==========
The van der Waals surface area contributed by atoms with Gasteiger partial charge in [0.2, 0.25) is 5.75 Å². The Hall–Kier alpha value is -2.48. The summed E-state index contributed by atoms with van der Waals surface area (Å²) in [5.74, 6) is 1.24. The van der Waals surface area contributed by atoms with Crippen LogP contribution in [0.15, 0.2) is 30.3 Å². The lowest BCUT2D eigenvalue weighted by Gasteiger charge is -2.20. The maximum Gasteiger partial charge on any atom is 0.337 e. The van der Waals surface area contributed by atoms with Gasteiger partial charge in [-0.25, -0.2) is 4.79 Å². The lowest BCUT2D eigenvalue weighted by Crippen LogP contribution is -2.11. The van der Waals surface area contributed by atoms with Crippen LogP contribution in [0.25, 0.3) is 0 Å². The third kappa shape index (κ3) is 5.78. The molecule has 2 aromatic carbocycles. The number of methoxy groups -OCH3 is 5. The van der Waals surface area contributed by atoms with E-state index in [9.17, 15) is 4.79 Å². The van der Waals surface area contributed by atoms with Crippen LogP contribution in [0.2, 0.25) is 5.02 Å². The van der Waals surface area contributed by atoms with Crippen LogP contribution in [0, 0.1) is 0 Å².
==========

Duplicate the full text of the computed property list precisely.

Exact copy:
The van der Waals surface area contributed by atoms with Gasteiger partial charge in [0.2, 0.25) is 5.75 Å². The Hall–Kier alpha value is -2.48. The summed E-state index contributed by atoms with van der Waals surface area (Å²) in [5.74, 6) is 1.24. The van der Waals surface area contributed by atoms with Crippen LogP contribution in [0.15, 0.2) is 30.3 Å². The lowest BCUT2D eigenvalue weighted by Gasteiger charge is -2.20. The maximum Gasteiger partial charge on any atom is 0.337 e. The van der Waals surface area contributed by atoms with Gasteiger partial charge in [-0.25, -0.2) is 4.79 Å². The lowest BCUT2D eigenvalue weighted by Crippen LogP contribution is -2.11. The van der Waals surface area contributed by atoms with Crippen LogP contribution in [0.25, 0.3) is 0 Å². The third kappa shape index (κ3) is 5.78. The molecule has 2 aromatic carbocycles. The number of methoxy groups -OCH3 is 5. The van der Waals surface area contributed by atoms with E-state index in [9.17, 15) is 4.79 Å². The van der Waals surface area contributed by atoms with Crippen LogP contribution in [0.2, 0.25) is 5.02 Å². The van der Waals surface area contributed by atoms with Crippen LogP contribution in [0, 0.1) is 0 Å².